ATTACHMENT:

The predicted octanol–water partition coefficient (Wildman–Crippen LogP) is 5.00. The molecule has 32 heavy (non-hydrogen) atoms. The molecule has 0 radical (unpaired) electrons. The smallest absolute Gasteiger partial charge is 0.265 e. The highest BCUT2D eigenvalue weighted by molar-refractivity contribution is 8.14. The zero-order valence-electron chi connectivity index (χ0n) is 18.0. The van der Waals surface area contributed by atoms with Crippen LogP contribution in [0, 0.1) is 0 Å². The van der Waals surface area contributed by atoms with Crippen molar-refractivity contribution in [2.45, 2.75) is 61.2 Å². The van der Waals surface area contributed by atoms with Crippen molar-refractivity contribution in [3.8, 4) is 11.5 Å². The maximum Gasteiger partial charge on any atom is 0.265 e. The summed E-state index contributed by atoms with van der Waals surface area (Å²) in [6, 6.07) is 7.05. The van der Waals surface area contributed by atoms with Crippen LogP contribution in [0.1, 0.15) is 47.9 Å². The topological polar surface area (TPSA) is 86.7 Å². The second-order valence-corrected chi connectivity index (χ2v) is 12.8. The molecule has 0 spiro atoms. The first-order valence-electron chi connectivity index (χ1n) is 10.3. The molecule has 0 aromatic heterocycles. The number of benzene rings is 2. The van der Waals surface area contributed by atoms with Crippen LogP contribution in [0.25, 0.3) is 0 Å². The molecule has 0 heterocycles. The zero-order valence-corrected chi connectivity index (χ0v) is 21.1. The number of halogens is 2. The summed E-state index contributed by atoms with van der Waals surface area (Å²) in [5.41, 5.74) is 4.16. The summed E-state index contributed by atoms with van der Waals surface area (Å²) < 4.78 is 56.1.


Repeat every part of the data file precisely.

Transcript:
The predicted octanol–water partition coefficient (Wildman–Crippen LogP) is 5.00. The molecule has 32 heavy (non-hydrogen) atoms. The molecule has 0 radical (unpaired) electrons. The smallest absolute Gasteiger partial charge is 0.265 e. The highest BCUT2D eigenvalue weighted by molar-refractivity contribution is 8.14. The zero-order valence-electron chi connectivity index (χ0n) is 18.0. The van der Waals surface area contributed by atoms with Crippen LogP contribution in [0, 0.1) is 0 Å². The van der Waals surface area contributed by atoms with Crippen molar-refractivity contribution in [2.45, 2.75) is 61.2 Å². The van der Waals surface area contributed by atoms with Crippen molar-refractivity contribution in [3.8, 4) is 11.5 Å². The maximum Gasteiger partial charge on any atom is 0.265 e. The summed E-state index contributed by atoms with van der Waals surface area (Å²) in [6, 6.07) is 7.05. The van der Waals surface area contributed by atoms with Crippen LogP contribution in [0.1, 0.15) is 47.9 Å². The topological polar surface area (TPSA) is 86.7 Å². The second-order valence-corrected chi connectivity index (χ2v) is 12.8. The molecule has 0 spiro atoms. The first-order valence-electron chi connectivity index (χ1n) is 10.3. The molecule has 0 aromatic heterocycles. The number of benzene rings is 2. The van der Waals surface area contributed by atoms with Crippen LogP contribution in [0.25, 0.3) is 0 Å². The molecule has 0 heterocycles. The zero-order valence-corrected chi connectivity index (χ0v) is 21.1. The number of halogens is 2. The summed E-state index contributed by atoms with van der Waals surface area (Å²) in [5.41, 5.74) is 4.16. The summed E-state index contributed by atoms with van der Waals surface area (Å²) < 4.78 is 56.1.